i have testing problems! i know all of the info.. teach it to my friends in the study groups, and then i go and take the test and fail while they pass. this is my second and last opportunity allowed in fundamentals. i am not doing well again, i do not know what else to do. teachers are very strict and not supportive. my friends that go to a 4 year school can keep retesting and i think it is unfair. i am hopeing for the best but dont know what to do from here? dont give up. i agree that nursing should be tough.. but cant they give extra quizes and assignments to help the grade, other than two hard tests and a final? and they raise the grade for the second time you take it! unfair. good luck to everyone!

  16. Katie Says:

    I just got a C- in my pathophysiology course. I missed a C by 1.5 points. I’m really bummed because I was supposed to go on a missions trip all summer but now I have to take a summer course. It stinks but at least I will be allowed to continue as long as I make it through this course!

  17. Renee Says:

    I’m a 1st semester ADN student. I have taken 4 tests and failed 3. I have 4 more to go and they keep saying “hang in there, you’re gonna get this”. I study, study, study, take the test and think I did okay and then see that I bummed them! IDK if I have actual “test anxiety” and just haven’t realized it or what is going on. In all my pre-req’s I had all A’s, B’s and only one C but the nursing tests are totally different & I am freaking out! Any pointers anyone? HELP! I have to find my stride and make it thru this!

  18. Denese Says:

    I never failed a Nursing class, but I know if I did it would just increase my determination to succeed. We should step back and look at all the most sucessfull people in the world, at least 80% of them failed before they achieved thier goals. Failing is not the end, use it as a stepping stone to the beginning of your future. GOOD LUCK

  19. Kisha Says:

    Hey, Renee,

    I have anxiety and panic disorder. I struggle with testing as well. It doesn’t matter how much I study, in the room, I’ll get hot flashes. Then, I’ll get dizzy and clammy and feel like I’m going to pass out.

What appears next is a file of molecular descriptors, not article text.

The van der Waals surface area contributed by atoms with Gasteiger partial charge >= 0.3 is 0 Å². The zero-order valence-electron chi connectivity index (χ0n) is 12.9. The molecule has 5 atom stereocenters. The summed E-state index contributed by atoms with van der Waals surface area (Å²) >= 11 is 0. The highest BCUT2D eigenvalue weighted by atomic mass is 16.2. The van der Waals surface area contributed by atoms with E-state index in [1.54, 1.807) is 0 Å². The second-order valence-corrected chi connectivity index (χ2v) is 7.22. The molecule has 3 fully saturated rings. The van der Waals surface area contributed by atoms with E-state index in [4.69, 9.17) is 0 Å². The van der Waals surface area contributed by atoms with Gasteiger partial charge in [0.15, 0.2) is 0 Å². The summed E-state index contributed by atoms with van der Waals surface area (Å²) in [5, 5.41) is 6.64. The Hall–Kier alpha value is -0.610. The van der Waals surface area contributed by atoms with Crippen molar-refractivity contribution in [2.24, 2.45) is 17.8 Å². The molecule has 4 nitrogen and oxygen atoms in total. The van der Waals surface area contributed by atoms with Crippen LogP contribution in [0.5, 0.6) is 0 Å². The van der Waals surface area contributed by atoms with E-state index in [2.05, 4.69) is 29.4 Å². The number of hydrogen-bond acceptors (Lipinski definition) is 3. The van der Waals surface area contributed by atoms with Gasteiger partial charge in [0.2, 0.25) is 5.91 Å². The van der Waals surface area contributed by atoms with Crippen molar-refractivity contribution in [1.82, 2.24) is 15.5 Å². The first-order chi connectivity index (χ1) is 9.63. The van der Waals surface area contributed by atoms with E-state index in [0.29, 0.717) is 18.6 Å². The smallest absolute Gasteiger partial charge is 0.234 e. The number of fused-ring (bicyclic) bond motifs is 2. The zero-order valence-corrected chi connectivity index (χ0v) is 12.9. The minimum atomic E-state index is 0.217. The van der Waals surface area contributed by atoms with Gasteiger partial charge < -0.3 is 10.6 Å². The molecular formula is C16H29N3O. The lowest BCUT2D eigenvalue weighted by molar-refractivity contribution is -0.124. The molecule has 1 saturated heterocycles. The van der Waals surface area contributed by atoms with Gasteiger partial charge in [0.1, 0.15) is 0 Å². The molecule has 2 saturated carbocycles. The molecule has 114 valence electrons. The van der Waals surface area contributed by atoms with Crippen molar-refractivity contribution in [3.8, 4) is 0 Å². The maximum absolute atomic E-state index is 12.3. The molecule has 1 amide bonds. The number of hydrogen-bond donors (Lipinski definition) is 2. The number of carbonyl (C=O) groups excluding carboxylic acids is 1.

It killed me one semester. I made ten to 15 points lower than usual on all my test scores. But, I went to the part of the school that helps students with learning disorders and disabilities and got a note from my doctor and counselor to take my tests in isolation and have a little extra time.

    First test, I made a B.

    Try to get help.

  20. DeeDee Says:

    Hi Kisha,
    First let me tell you that I have been an RN for almost 30 years. When I went to take the state boards, there were about 1500 of us in 5 different rooms and it was all written. I was so nervous that I flunked the psy part of the exam. We had the exam in 5 parts. I had to wait 6 months to retake that part of the exam again. Now, I run my own unit, and have even returned back to school.
    I began to have those little panic attacks also, with college algebra and statistics. I get to the point that I can’t think and get tunnel vision. But, with the help of my instructors and a quiet test environment and a little extra time, I managed to pass with A’s. You will get through it, it will pass and you will pass. A grade of B on a test is nothing to be ashamed of or disappointed
    about. You are doing great. You will get used to taking tests and it will become second nature. I have an advanced English exam this Monday. Am I nervous, yes. I am preparing. The more you prepare the less nervous you will be and don’t forget to always ask for help.